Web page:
This magisterial follow-up to The New Abolition, a Grawemeyer Award winner, tells the crucial second chapter in the black social gospel's history.
The civil rights movement was one of the most searing developments in modern American history. It abounded with noble visions, resounded with magnificent rhetoric, and ended in nightmarish despair. It won a few legislative victories and had a profound impact on U.S. society, but failed to break white supremacy. The symbol of the movement, Martin Luther King Jr., soared so high that he tends to overwhelm anything associated with him. Yet the tradition that best describes him and other leaders of the civil rights movement has been strangely overlooked.
In his latest book, Gary Dorrien continues to unearth the heyday and legacy of the black social gospel, a tradition with a shimmering history, a martyred central figure, and enduring relevance today. This part of the story centers around King and the mid-twentieth-century black church leaders who embraced the progressive, justice-oriented, internationalist social gospel from the beginning of their careers and fulfilled it, inspiring and leading America's greatest liberation movement.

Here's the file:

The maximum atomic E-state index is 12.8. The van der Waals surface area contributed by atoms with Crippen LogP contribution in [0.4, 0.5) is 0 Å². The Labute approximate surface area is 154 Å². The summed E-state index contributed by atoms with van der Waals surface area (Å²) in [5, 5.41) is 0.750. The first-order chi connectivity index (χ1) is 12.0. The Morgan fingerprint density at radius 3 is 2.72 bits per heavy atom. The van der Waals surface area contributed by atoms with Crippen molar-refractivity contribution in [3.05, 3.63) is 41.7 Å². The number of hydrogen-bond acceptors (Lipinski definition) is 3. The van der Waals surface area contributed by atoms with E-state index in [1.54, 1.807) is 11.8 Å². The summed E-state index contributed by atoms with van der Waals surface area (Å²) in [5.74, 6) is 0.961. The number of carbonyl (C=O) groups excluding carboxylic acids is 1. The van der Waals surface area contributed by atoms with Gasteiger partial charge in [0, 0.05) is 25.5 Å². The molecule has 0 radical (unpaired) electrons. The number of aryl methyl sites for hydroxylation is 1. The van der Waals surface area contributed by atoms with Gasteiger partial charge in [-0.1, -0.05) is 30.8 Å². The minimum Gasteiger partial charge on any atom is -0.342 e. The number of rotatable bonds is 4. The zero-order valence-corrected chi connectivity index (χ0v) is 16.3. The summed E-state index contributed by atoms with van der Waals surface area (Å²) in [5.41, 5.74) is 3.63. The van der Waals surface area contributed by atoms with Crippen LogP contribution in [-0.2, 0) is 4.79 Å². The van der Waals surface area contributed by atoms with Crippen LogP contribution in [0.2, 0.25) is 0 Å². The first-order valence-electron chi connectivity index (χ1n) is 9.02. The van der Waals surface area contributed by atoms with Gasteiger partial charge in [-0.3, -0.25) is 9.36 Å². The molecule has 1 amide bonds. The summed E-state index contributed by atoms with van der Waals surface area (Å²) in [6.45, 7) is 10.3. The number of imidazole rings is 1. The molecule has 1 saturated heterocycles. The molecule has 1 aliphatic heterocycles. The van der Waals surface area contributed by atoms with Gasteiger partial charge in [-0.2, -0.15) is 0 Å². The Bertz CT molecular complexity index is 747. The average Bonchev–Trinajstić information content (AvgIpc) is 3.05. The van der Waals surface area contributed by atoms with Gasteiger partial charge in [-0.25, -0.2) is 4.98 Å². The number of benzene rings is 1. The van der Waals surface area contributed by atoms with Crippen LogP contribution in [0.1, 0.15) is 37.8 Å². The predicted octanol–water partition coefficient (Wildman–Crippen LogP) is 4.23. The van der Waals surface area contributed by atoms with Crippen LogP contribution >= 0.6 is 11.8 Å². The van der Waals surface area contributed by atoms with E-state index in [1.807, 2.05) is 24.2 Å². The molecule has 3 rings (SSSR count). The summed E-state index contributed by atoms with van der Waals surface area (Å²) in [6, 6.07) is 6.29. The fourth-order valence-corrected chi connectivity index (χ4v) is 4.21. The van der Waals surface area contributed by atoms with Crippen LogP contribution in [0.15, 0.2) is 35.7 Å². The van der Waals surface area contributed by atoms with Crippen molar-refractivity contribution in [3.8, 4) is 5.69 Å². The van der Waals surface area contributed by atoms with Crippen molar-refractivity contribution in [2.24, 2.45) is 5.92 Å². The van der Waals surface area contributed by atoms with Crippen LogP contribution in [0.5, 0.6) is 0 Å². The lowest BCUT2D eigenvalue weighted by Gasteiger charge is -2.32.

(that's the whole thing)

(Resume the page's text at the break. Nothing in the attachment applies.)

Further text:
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Gary Dorrien is the Reinhold Niebuhr Professor of Social Ethics at Union Theological Seminary and Professor of Religion at Columbia University. His previous books include The New Abolition.
"In this follow up to The New Abolition, Gary Dorrien proves that a sequel can be on par with or even better than the original. Anyone seeking to understand Black religious thought in the era of Black Lives Matter would do well to start here."-Andre E. Johnson, University of Memphis
"Monumental and meticulous, this is a fascinating work of intellectual history. Dorrien's great contribution is to name and to illuminate a tradition- the Black social gospel-that had no name."-William D. Hart, Macalester College
"This must-read book masterfully tells the stories of African American Christian leaders struggling for racial justice and social democracy in the twentieth century. A powerful inspiration for religious activists today."-Vincent Lloyd, Villanova University
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